With more people than ever taking to the woods, we need to rethink how we spend time on public lands
Last fall, while cruising central Colorado, Jen and I decided to spend a week at one of our favorite sites outside Salida. The spot, a dispersed camping area on BLM land where we’ve stayed numerous times over the years, has a dozen or so pull-throughs tucked among the piñon pines on a rib of scratchy desert. It’s a quiet reprieve with big views over muscly mountains. But on this visit, dozens of Sprinter vans and trailers crowded the place. There were one or two free spaces, but we didn’t feel like contending with the loud music, late-night conversations, and clamor of this camping subdivision.
These days, it feels as though we see more trailers on the roads—yep, that includes me and Jen in our four-year-old Airstream. We find fewer empty campsites and have greater difficulty booking reservations in state and national parks. As it turns out, more people are indeed heading to the woods. According to a new study funded by KOA, more than 6 million North American households have taken up camping since 2014, with the largest increases (64 percent) among avid campers who go out three or more times a year. Almost 331 million people entered U.S. national parks in 2017, on par with 2016 for the highest number of annual visitors ever recorded.
Likewise, the RV Industry Association (RVIA) says that sales of recreational vehicles are at an all-time high, with more than 504,600 units shipped in 2017, up 17.2 percent from 2016 and 213 percent over the previous decade. “The industry has had growth in the high single digits and low double digits since the  recession,” says Bob Wheeler, co-chair of the RVIA and president of Airstream. “Then last year saw a very big jump.”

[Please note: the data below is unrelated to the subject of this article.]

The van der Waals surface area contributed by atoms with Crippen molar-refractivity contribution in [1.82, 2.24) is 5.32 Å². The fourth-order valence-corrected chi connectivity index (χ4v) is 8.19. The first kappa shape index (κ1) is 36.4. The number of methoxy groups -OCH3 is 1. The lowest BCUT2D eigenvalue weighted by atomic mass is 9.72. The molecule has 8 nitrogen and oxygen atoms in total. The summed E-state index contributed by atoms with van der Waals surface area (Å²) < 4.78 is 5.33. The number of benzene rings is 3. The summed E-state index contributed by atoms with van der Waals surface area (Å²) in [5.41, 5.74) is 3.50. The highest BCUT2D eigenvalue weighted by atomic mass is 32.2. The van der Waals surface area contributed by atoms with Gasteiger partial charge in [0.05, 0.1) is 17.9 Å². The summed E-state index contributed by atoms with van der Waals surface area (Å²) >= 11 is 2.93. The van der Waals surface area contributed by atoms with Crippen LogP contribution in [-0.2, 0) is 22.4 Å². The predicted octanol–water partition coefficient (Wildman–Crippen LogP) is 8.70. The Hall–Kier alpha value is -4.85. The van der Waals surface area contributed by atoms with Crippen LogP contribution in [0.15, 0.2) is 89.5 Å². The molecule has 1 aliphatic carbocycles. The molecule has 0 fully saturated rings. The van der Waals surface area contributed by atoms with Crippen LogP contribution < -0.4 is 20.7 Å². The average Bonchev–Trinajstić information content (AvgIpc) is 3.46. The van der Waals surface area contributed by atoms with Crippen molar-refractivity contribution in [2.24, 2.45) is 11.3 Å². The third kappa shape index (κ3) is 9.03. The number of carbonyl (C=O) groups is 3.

Baby boomers, 10,000 of whom reach retirement age every single day, are among the biggest forces behind that growth. After acknowledging the deluge of retirees, Wheeler also cited the success of advocacy organizations like GoRVing.com, as well as the gathering millennial market—Airstream has seen a spike in younger owners following the release of its Nest model—as two major factors.
As far as I’m concerned, there’s another factor at play, one that speaks to Wheeler’s reflections on the success of marketing and the growth of the youth segment: social media. Every outlet, from the New York Times to the Wall Street Journal to Outside, has covered the #vanlife movement, whose eponymous Instagram hashtag has 3.1 million posts. That number doesn’t include the ad nauseum permutations (#projectvanlife, #sprintervanlife, #vanlifewithkids).
Glorious photos of perfect adventure rigs in stunning places are so pervasive that you could be forgiven for thinking that a van on the beach is now more sought after than a house on the water. The comments are as telling as the photos. “You guys are so inspiring,” says one commenter. “I need this life,” writes another. And then my favorite, simply “#lifenvy.” The campgrounds are filling up, in part, because those who use them are selling them so well.